Spiders often find their way inside our homes and properties. Externally they tend to be around eves, window and door frames, gutters, fence cappings and all out buildings. Internally they hide behind furniture, clothing, toys and other personal items or furnishings.
Red Back Spider
Red-back spiders are common and found throughout Australia. They are seen mostly in disturbed areas and seem to like living near humans. They nest in dry, sheltered areas where they build messy tangled webs with sticky tracer leads going to the ground. The female is easily identified with her long delicate front legs and a red or orange stripe on her pea-shaped abdomen. She also has a red or orange hourglass shape on her underside. Only the female is considered dangerous but is generally a timid spider, biting only in defense or when disturbed. Although red-back spider bites are usually immediately painful, the venom (which contains neurotoxins) works very slowly. Bites can result in headache, nausea, vomiting, abdominal pain, fever, hypertension and, in severe cases, paralysis. Untreated, the symptoms worsen over a 24-hour period and may take weeks or months to heal. Red-back spider bites are the most common of poisonous bites requiring treatment in Australia, particularly over the summer months. Anyone bitten by a red back spider should seek immediate medical attention.
Black house spiders
Black house spiders are also called window spiders because of their tendency to build their
webs around window frames. These untidy, zig zag threaded webs usually have one or two funnel-shaped entrances leading into a tubular retreat, and some people mistakenly think they may be funnel-web spiders. These robust, hairy spiders range from 9 mm (male) to 18 mm (female) in length, and are grey to black in colour. They are found Australia wide. Black house spiders are timid and bites to humans are rare but may be painful and can cause general symptoms such as nausea, sweating and vomiting. In a few cases necrotic skin lesions have been reported after multiple bites. These spiders catch a lot of flying insects around the home and garden, but are generally not tolerated well because of their messy webs around windows, eaves and even the mirrors of the family car! Enemies of these spiders include parasitic wasps, birds and the white tailed spider.
White-tailed spiders are common and widespread across Australia. They are not web builders but vagrant hunters and are often seen inside houses, especially on summer evenings, wandering in search of prey. They are medium sized spiders, with cylindrical abdomens, grey to black bodies with stout legs and a white patch at the tip of the abdomen. They feed mainly on other spiders, plucking at their webs to imitate the struggling of an ensnared insect and then seizing the unsuspecting spider when it comes out of its retreat. White-tailed spider bites typically cause initial burning pain followed by swelling and itchiness at the site. Occasionally, weals or cases of blistering ulceration have been reported and some medical studies suggest that this may be due to a secondary infection of the wound. If they are common in your house, it is a good idea to check bedding before going to bed. Also, check your shoes before putting them on and do not leave clothing on the floor, as these spiders are often found sheltering in such situations.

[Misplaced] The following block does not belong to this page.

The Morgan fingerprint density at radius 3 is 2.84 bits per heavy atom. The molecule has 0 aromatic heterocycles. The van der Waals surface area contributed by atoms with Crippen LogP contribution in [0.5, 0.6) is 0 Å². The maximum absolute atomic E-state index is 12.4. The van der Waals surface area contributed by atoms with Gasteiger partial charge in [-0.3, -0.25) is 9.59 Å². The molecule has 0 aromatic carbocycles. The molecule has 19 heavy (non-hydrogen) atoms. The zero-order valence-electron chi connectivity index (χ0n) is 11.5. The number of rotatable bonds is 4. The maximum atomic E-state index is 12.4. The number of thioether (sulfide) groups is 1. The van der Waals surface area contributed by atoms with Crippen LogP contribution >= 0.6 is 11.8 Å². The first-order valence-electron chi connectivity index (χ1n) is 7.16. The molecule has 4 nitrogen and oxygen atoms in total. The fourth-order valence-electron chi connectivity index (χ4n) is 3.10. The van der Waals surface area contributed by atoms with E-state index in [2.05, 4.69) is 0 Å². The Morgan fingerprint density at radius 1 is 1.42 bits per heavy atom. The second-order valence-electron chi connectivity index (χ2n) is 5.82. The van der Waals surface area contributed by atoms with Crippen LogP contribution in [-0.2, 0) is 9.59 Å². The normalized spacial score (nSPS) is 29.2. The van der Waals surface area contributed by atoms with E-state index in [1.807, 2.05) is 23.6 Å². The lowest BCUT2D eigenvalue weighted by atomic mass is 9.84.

Huntsman spiders are the large ‘hairy scary’ spiders that absolutely terrify people when they scuttle out from behind a curtain or the sun visor in the car. Many huntsman spiders live socially in large family groups with the mothers showing an extraordinary maternal instinct. These large, hairy grey-brown spiders have flattened bodies and are found throughout Australia, preferring to live outside under the bark of trees or under rocks and logs on the ground. They are typically long-legged (females can reach sizes up to 15cm across the legs) with forward facing legs, and are known for their scuttling sideways gait. These sure-footed and agile spiders are nocturnal and sometimes seen indoors at night, hunting for insects. They have keen eyesight and are good hunters, running down and pouncing on their prey. None of these spiders spin webs of any kind. Although some huntsman spiders can give a painful bite, they are not considered dangerous to humans.
Our spider treatments are safe, effective and environmentally friendly, you don’t even need to vacate the property during or after the treatment, which remains effective for many months.
What we offer
• Inspection: We inspect your property for spiders and identify any active areas.
• Dust: Should there be spider activity in your roof void we may apply a dust powder.
• Spray: We apply a registered chemical for spider control to the following areas: interior, exterior, outbuildings, fences and garage.
Our spider treatments are safe, effective and environmentally friendly with guaranteed results which are carried out to the Australian standards in a safe, professional manner.
You don’t even need to vacate the property during or after the treatment.